End of institutionalisation milestone for families
Hon Pete Hodgson
Minister of Health
Hon Ruth Dyson
Minister for Disability Issues
14 November 2006 Media Statement
End of institutionalisation a milestone for NZ families
The goal of an ordinary life for disabled New Zealanders has taken an historic step forward with the closure of the last institution for people with physical and intellectual disabilities, Health Minister Pete Hodgson and Disability Issues Minister Ruth Dyson said today.
Last month's closure of Levin's Kimberley Centre marked the conclusion of the nearly four decade-long process of deinstitutionalisation.
The milestone was marked with a major celebration at Parliament today. Former residents of the 13 institutions for people with physical or intellectual disabilities were among the several hundred New Zealanders who participated in today's celebration.
"The end of institutionalisation is a milestone for disabled New Zealanders and their families," Pete Hodgson said. "It is also a significant milestone for wider New Zealand society and a mark of our maturity and progress as a nation.
"For too long, the challenges presented by disabilities were used as excuses for exclusion. What we have shown over the last few decades is that disabled people can and do make valuable contributions to our communities."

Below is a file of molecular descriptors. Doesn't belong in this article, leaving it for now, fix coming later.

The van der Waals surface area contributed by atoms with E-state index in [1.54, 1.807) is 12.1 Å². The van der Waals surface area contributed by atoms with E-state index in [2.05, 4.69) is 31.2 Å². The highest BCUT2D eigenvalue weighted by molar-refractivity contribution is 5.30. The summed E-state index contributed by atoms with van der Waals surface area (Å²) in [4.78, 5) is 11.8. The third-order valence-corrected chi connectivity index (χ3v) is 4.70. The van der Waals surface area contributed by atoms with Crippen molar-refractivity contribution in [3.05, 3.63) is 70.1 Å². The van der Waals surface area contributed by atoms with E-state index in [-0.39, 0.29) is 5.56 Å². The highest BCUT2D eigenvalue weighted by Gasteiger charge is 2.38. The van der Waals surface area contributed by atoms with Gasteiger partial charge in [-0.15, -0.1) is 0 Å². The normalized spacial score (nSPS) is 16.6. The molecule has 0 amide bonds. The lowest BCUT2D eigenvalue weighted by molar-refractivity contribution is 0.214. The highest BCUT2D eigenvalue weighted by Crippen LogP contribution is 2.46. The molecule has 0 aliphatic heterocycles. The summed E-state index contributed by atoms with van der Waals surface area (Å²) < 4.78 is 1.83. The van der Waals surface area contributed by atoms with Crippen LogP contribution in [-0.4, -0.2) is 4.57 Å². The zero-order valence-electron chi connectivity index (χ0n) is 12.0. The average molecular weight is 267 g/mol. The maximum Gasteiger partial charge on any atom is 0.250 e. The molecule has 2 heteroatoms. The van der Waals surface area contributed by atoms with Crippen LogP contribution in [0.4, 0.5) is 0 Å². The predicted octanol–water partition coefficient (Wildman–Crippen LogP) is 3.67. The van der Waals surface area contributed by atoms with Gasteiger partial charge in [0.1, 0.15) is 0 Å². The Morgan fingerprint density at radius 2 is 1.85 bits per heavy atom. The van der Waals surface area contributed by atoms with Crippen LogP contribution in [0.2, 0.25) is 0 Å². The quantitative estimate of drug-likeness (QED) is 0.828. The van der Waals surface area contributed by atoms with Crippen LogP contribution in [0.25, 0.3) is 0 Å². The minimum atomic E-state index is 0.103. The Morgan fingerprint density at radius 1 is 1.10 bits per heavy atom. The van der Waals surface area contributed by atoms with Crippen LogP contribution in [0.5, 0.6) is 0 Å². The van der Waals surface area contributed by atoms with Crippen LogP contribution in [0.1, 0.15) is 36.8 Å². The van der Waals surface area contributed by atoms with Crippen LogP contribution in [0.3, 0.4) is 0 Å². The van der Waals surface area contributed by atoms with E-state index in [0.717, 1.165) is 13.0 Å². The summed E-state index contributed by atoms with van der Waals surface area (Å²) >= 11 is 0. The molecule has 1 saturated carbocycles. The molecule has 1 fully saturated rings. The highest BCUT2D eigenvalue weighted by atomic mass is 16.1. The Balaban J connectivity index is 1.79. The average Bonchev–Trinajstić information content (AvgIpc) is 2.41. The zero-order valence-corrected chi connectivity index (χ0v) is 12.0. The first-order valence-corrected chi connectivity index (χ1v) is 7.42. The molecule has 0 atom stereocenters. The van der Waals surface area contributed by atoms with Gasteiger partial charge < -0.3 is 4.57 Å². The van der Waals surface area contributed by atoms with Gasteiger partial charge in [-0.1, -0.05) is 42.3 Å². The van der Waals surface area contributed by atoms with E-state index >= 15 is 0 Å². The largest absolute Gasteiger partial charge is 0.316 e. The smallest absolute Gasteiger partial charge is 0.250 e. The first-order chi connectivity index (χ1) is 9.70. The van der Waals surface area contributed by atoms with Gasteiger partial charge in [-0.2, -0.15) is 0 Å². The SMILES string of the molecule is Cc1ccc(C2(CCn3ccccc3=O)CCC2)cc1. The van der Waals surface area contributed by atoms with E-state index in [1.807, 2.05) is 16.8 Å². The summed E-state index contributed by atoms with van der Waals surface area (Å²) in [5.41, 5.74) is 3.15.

Ruth Dyson said that while the process of deinstitutionalisation has been a challenge, its completion is a major victory for the community.
"The New Zealand Disability Strategy focuses on giving people an ordinary life, like every New Zealander is entitled to," Ruth Dyson said. "The deinstitutionalisation process was about ensuring people with intellectual and physical disabilities can live in the community and do day-to-day things most of us take for granted.
"Former residents of institutions have gone on to full time employment, attended polytechnics and are participating in community and family life. There was a lot to learn along the way and certainly the process has not been without error, but today we have a much greater understanding of how to support people with disabilities to live in their communities."